The political history of the EU has been an endless chain of failures and humiliations: the war in Yugoslavia, which resulted in 200,000 lives lost due to the EU's indecisiveness and reluctance to use military pressure on the combatants; the farce of the boycott of Austria in which EU heads of government decided to isolate Austria economically and politically after the lawful and constitutional parliamentary election that led to a new coalition government that included the Freedom Party; and during the Danish cartoon crisis, the EU showed a total lack of democratic solidarity and moral determination. Considering that the EU is a resource-rich society of more than 400 million people, it is discouraging to see the EU demonstrate a paralysis and complete lack of responsibility in relation to all the geopolitical hot spots: the Iraq wars, the battle against terror, the Israel-Palestine conflict, and the key issue these days of Russia's future position in the European and global power grid. The constant discreet distance a politically impotent EU maintains to the United States is a defeatist stance in which the fear of defeat constantly conquers the will to succeed.
The bottom line is that we now have a political Europe that used to be ready to fight and die for freedom, but which is now prepared to give up everything just to be able to live in peace, no matter what the cost and consequences.
If you do not know where you are going, any road will take you there – or no road at all. So where do we want to go with the EU? Where is the European vision? Where is the shared master plan drafted by courageous and far-seeing statesmen that leads us towards ambitious goals, towards progress, towards confidence in a common cultural and political set of values?
There are no long-term plans for EU goals and development strategies, nor is there a common vision, not even a qualified proposal from individual member states for a planned future. None whatsoever.
Is there an actual politically constructive, forward-looking solution that can take us away from the EU's heap of political rubble? Yes, there is, but, first and foremost, it requires us to recognise the fact that, now that the constitutional treaty in several different disguises has been knocked down three times so far – first by the French and the Dutch and then by the Irish – it will do no good to send it back-stage for yet another makeover and then present it again.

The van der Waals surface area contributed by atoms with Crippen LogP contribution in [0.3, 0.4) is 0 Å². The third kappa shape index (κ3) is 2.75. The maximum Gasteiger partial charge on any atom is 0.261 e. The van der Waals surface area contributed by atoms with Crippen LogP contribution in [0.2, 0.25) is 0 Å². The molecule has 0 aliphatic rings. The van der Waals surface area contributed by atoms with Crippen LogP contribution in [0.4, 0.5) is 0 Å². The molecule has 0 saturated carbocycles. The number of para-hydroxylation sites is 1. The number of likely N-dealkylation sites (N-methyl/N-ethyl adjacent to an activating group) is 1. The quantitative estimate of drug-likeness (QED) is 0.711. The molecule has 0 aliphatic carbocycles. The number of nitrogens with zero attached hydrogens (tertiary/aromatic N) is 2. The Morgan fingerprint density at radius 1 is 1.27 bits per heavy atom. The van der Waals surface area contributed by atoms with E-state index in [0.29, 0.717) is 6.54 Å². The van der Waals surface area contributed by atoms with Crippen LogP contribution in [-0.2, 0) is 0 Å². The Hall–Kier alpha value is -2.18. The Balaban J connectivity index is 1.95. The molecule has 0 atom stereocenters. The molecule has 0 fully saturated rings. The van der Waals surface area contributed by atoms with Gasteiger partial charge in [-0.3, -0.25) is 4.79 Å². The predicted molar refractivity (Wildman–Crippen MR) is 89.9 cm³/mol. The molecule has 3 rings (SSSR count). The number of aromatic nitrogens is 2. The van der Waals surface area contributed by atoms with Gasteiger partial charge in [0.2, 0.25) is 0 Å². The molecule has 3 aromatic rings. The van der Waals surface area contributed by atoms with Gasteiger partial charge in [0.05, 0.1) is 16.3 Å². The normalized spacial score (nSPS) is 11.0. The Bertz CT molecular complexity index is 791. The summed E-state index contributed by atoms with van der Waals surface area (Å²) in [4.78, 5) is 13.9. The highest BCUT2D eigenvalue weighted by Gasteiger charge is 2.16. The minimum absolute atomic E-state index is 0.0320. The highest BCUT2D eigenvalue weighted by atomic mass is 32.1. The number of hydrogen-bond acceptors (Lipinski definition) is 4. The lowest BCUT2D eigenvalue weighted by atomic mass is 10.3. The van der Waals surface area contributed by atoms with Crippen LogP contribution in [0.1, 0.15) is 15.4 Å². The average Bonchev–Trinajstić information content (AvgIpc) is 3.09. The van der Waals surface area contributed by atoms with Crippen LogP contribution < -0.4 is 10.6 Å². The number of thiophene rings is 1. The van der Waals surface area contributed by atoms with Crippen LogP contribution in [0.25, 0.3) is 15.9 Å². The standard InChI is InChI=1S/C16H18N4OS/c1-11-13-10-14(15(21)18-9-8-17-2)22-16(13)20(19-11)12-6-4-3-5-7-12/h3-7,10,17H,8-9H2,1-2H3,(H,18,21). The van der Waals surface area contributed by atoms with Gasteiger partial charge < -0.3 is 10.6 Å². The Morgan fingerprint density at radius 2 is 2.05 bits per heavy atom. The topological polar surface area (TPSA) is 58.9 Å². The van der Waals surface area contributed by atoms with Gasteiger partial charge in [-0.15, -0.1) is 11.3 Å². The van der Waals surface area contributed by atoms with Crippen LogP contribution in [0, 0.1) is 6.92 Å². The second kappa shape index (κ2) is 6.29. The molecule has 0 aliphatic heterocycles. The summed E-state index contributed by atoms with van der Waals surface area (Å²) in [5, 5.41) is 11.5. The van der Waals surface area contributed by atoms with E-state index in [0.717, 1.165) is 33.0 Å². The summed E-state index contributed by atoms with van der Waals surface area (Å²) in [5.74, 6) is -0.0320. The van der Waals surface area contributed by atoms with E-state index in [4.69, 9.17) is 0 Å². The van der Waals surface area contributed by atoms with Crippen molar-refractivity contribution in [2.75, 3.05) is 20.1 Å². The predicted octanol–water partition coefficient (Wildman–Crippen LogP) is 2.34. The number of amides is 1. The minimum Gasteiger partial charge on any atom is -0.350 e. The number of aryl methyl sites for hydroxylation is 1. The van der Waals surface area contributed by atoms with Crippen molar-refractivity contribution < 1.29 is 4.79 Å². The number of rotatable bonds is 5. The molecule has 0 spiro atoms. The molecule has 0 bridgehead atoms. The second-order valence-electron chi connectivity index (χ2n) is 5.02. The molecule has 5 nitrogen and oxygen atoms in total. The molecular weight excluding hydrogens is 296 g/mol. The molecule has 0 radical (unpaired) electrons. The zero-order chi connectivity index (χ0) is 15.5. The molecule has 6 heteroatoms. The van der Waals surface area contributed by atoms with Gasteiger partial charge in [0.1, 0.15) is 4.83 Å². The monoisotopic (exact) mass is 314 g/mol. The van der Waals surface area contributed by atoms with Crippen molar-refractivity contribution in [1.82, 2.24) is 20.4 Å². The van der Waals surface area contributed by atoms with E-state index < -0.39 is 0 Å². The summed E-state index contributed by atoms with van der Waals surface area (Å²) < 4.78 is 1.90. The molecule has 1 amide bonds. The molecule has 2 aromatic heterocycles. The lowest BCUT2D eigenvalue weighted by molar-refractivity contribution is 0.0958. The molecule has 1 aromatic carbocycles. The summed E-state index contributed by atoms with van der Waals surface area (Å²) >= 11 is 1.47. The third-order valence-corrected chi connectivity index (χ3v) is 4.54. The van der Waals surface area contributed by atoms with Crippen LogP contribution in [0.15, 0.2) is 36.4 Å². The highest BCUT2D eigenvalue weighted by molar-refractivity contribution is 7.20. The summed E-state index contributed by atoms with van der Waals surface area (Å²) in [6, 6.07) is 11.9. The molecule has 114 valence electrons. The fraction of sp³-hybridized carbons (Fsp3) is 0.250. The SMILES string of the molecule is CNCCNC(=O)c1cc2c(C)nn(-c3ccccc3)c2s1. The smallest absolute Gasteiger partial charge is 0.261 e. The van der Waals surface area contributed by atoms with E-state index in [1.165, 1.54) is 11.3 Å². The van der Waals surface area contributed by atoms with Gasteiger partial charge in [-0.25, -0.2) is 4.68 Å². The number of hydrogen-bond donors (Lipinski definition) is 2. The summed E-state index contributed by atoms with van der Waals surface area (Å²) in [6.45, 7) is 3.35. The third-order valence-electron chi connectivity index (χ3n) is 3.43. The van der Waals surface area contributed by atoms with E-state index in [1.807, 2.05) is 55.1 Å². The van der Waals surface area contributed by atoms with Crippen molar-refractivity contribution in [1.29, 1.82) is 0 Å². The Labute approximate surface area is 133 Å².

Twenty years ago, the Lisbon treaty would have been up to date and could have served as the foundation for the development of a democratic – rather than a bureaucratic – EU. Today, the future of the treaty has already become the past due to Europe's growing regionalisation, due to the accelerating integration of the business economy, and especially due to the steadily growing extent to which EU citizens seek freedom for themselves as individuals.
A political integration that does not accommodate this trend is doomed to fail.
It is incredible that European politicians are so far away from their voters that they do not understand that the modern anti-authoritarian, freedom-seeking citizens of the EU will never accept centrally adopted political guidelines in areas such as taxation, welfare, education, culture or the labour market. On the other hand, the voters will widely understand that some tasks should be centralised because they cannot be decentralised. There are certain political top priority issues which can only be handled as a joint effort. For this reason, voters will understand that a European government should have a shared federal responsibility for developing a military defence to protect the EU's democratic structures and economic values. They will understand the necessity of a joint responsibility for combating terrorism and for common policies in the fields of foreign affairs and foreign aid. A continued federal finance policy, a breakdown of the remaining obstacles to trade and a strengthening of the EU's competition rules are also areas that would probably meet with broad popular support. The obvious solution is the EU as a European “Federation Light”, i.e. a version of a federation in which we only centralise what cannot be decentralised. A Federation Light is a political community of free citizens, regions and nations bound together by strong but narrow ties at the top.
We should not demand more from political collaboration within the EU than we demand as citizens from our own countries. Irrespective of our different political attitudes, we are already demanding of ourselves and our politicians that we work together to ensure our freedom, safety, security, prosperity and welfare. If we want an EU that works, the demands must be the same – no more, no less.
Asger Aamund is President and CEO of A. J. Aamund A/S, Chairman of Bavarian Nordic A/S and a member of the European Council on Foreign Relations.
The European Council on Foreign Relations does not take collective positions. ECFR publications only represent the views of its individual authors.